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Improving the OpenStreetMap Profile Page for more Social Interaction

Published in Design, Maps, OpenStreetMap

A few weeks ago at the OpenStreetMap Hack Weekend that we hosted at the GeoIQ offices a small group of us chose to focus our time revamping the user profile page. Our goal is to improve the engagement of new as well as long-time users. There is a large number of new OSM members that have no, or a single, edit. Through the community the best way to engage users is to locally run parties and collaborate to improve their local areas.

Mikel recently shared his own thoughts and wish list in terms of making OpenStreetMap more social. A public community of 500,000 members should feel pretty vibrant to the world. And there is no shortage of incredible engagement among the numerous mailing lists, wikis, projects, IRC chats, meet ups, conferences, and general social media interactions.

OpenStreetMap | ajturner-1.pngOpenStreetMap | ajturner-1-1.png

Currently, the profile page includes a lack of very much information. Basic information on when I joined, when I accepted the new terms, and an optional description of myself. There is little to no information on my activity, contributions I’ve made over the years, groups I’m work with such as MappingDC, Humanitarian OpenStreetMap. That I have been active in mapping areas in New Zealand, Kenya, UK, and very active and located in Washington, DC. Arguably the page is nearly useless.

When signed in I can see some more information such as all mappers nearby me but the interface is a bit lackluster and not really useful for connecting with people or seeing recent edits I may be interested in seeing and updating.

OpenStreetMap user statistics.pngCompare that with Richard Weait’s project where you can visualize the contributions, types of editors, activity, and more. While the data are arguably merely interesting it at least provides a measure of my engagement that I can be use for my own information and remind me to help out more, or provide others insight into my experience and where I might be able to offer help to others or receive help to become a better mapper.

Goals and Inventory

OpenStreetMap | test-2.png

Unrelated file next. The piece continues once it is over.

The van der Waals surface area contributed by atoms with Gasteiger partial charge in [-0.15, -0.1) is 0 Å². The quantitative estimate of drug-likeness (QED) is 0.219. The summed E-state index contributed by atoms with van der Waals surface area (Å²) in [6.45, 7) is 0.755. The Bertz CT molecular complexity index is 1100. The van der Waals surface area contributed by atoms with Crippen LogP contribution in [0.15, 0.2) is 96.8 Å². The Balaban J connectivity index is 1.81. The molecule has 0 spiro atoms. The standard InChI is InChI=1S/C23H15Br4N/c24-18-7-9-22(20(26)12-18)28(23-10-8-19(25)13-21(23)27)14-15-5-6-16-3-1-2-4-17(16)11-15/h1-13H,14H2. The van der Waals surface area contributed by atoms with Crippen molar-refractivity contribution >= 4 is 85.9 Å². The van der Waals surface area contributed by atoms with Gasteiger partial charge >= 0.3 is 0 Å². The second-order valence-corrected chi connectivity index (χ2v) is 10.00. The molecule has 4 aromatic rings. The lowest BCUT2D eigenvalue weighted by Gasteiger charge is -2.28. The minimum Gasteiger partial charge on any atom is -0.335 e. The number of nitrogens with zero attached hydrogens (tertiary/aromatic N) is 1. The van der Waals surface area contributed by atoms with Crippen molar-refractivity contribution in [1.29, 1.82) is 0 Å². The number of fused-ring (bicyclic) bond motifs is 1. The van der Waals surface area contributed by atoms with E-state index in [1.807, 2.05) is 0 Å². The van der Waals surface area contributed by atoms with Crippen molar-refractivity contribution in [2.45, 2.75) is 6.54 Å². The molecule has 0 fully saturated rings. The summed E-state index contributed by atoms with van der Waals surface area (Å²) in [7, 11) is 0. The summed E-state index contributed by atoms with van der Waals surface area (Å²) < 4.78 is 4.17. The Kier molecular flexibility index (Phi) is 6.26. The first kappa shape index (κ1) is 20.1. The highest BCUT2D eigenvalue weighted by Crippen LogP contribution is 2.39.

As a group we derived an overall goals of what the issues are and what might be possible. We posted our “UI Inventory” on the OSM Wiki to share some of our thought process.

A primary goal of the weekend was to really just get my hands into the code, understand the structure and get experience through implementing some new features. The platform is built in Ruby on Rails, so it’s fortunately very familiar to other projects I help develop.

Within two days we made a good first pass development of a new page that cleans up some of the general display, highlighting some of the user’s statistics. More prominently we brought out a “Stream of activities” the member has done such as written an diary (blog) entry, contributed a map edit, or friended someone. These are still a bit preliminary but laid the ground work for bringing forth more activities in order to convey to visitors about the user’s contributions and also for the user themselves to see and reflect on their efforts.

We’re early in this process, primarily sketching out ideas and improving some simple features and issues with the pages. If you would like to share your input, leave a comment or join the mailing list.

Innies and Outies – Map Sidebars

Published in Cartography, Maps

This morning MapQuest launched their US support of OpenStreetMap at In playing with the interface, I noticed how MapQuest added a tab at some point for showing and hiding the sidebar of search results and other associated design choices and differences.

MapQuest uses an “Outie” tab (highlighted in the screenshot below). The design choice was clearly to make it very explicit for users to show and hide the sidebar as it protrudes into the map interface. The pan and zoom controls are on the right-hand side, so when you toggle the sidebar, the controls stay in the same location. Another interesting aspect is how the map resizes. In MapQuest, the same geographic center and extents remain in the screen center – so as the sidebar closes the map shifts to the left and expands slightly.

Search Results | Mapquest-2.jpg  Search Results | Mapquest-1.jpg

Curious about how this varies, I checked in Google Maps. They chose to be much more subtle about their sidebar toggle. It is an “innie” that is subtly hidden within the header. Closing the sidebar turns the selection to an “outie”, but still remains out of the way in the header. A particularly interesting decision is that the map remains in the same location – so the zoom pan controls move but new areas of the map are exposed. So while the user doesn’t have a context shift (points on the map remain in the same area of the screen) the map now needs to be recentered so that the focus area can be kept in the center.